November 14, 2020 at 2:04 pm #187776TaurusMoonParticipant
Long time no speak. We are at a loss with our young teen (13, to be exact.) This morning he had a meltdown of epic proportions regarding taking part in a event for volunteer service hours for school; something he is normally happy to do. He is taking a nap as we speak, which leads me to my main concern.
Our preteen has hit a wall. He was diagnosed with depression two years ago, on top of his ADHD. I think a lifetime of having trouble connecting with his classmates and our relocation to a new state pushed his already-intense emotions to a new high. As our first year here became more stable, my kiddo improved drastically and was happier than I had ever seen him!
And then 2020 hit. Lol. Our now-happy, becoming well adjusted, inspired and motivated preteen was suddenly thrust into virtual school and our family was hit hard by allll of the effects of COVID-19. We know that he was under significant stress because WE were under significant stress. Through it all, our first home was being built and we moved into it in September. His school year started virtually, and (as the previous spring indicated) it was still not for him, so his motivation and grades tanked.
While we know he is feeling the ripple effect of everything he and we have been through, we are worried. He started therapy this week and hopefully this will be part of an overall approach to supporting him as he processes his emotions. We are fortunate to have a strong academic team who knows his potential and is working on their end to bolster him.
As his parents and family, however, he is “bringing the heat” our way. Again, what timing! Knowing that he is dealing with puberty changes along with the rapid changes of our new world, we are doing our best to stay strong and be emotionally present for him. But man is it hard! Both my husband and I have emotional healing of our own to do and unfortunately do not have a strong support system to talk to about this.
Raising a child with ADHD that has affected his life for most of his young life has been tough and isolating. Being new-ish to a new state, city and now neighborhood during a pandemic, no less, only amplifies how “alone out here” we really feel.
“You’re only as happy as your saddest child.” We have this beautiful new home, but what is it without having a happy family?
Just sharing some thoughts.
November 17, 2020 at 11:28 am #187889Penny WilliamsKeymaster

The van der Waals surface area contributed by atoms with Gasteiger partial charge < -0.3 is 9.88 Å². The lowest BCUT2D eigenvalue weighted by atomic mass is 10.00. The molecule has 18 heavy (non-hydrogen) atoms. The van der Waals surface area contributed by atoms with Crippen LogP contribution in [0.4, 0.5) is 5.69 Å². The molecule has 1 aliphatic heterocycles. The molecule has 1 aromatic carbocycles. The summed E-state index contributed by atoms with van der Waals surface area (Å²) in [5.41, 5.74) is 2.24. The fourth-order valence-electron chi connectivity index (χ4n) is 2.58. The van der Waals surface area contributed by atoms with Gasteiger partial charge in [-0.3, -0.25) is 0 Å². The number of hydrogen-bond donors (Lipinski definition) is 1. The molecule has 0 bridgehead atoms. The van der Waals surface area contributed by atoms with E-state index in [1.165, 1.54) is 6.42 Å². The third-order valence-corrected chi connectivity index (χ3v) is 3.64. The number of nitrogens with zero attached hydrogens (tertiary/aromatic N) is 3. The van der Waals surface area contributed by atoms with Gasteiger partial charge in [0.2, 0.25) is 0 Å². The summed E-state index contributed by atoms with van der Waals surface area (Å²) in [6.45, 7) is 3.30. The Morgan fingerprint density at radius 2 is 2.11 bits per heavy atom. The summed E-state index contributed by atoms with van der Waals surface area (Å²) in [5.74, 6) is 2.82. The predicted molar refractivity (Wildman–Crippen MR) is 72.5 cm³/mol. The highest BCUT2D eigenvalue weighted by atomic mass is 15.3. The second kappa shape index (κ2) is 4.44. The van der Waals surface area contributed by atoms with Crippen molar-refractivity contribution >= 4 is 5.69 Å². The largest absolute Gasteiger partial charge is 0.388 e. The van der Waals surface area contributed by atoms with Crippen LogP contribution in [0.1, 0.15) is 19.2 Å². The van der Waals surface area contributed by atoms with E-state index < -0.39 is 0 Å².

This pandemic is brutal, and even more so for most kids. As adults, we’ve seen really bad times and experienced that they get better eventually. Our kids don’t have that frame of reference. It feels like the world is crumbling and they don’t have the experience that it will get better. All they know is it’s worse than it’s ever been, because that is true for them.
And remote learning is a challenge for all students. It’s different and unchartered for most. It’s a huge adjustment period. Add that to feeling anxious and sad about the state of the world… double whammy.
And, kids are used to being around others at least 5 days a week. The ability to connect with others in our usual ways have been stripped away. Strike 3.
Connection is one of the most important aspects of good mental health. Your son’s depression makes perfect sense. But that doesn’t make it easier for him or his family to deal with. Your son’s world has been completely thrown off its axis and it will take time to recover and heal. Seeing a therapist is great. If there are any options for safe connection, offer those opportunities.
Above all, remember that he’s having a really hard time and it’s showing up at home, with you, when he just can’t hold it in any longer. Just keep reminding him that you’re there for him and you want to help, but he needs to let you know what he needs from you (and wants, he is a teen).
Hang in there!
ADDitude Community Moderator, Parenting ADHD Coach, Podcaster & Author, Mom to teen w/ ADHD, LDs, and autism
November 17, 2020 at 11:59 pm #187917GazettechanParticipant
It is always okay to get post like this for awareness
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